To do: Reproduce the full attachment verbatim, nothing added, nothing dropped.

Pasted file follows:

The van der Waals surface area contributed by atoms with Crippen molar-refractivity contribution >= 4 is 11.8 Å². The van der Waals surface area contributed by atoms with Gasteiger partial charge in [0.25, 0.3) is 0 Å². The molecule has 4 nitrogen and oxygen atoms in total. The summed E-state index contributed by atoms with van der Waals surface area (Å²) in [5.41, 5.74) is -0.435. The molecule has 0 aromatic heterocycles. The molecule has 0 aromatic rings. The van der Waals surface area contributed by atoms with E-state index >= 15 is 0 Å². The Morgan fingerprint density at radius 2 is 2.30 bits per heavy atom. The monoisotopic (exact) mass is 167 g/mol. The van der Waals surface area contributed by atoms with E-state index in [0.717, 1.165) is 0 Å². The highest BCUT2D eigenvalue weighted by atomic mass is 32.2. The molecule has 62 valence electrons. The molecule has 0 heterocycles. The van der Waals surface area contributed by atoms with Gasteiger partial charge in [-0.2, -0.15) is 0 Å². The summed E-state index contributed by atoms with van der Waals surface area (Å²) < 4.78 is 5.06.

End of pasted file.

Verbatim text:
The van der Waals surface area contributed by atoms with Crippen molar-refractivity contribution >= 4 is 11.8 Å². The van der Waals surface area contributed by atoms with Gasteiger partial charge in [0.25, 0.3) is 0 Å². The molecule has 4 nitrogen and oxygen atoms in total. The summed E-state index contributed by atoms with van der Waals surface area (Å²) in [5.41, 5.74) is -0.435. The molecule has 0 aromatic heterocycles. The molecule has 0 aromatic rings. The van der Waals surface area contributed by atoms with E-state index >= 15 is 0 Å². The Morgan fingerprint density at radius 2 is 2.30 bits per heavy atom. The monoisotopic (exact) mass is 167 g/mol. The van der Waals surface area contributed by atoms with E-state index in [0.717, 1.165) is 0 Å². The highest BCUT2D eigenvalue weighted by atomic mass is 32.2. The molecule has 62 valence electrons. The molecule has 0 heterocycles. The van der Waals surface area contributed by atoms with Gasteiger partial charge in [-0.2, -0.15) is 0 Å². The summed E-state index contributed by atoms with van der Waals surface area (Å²) < 4.78 is 5.06.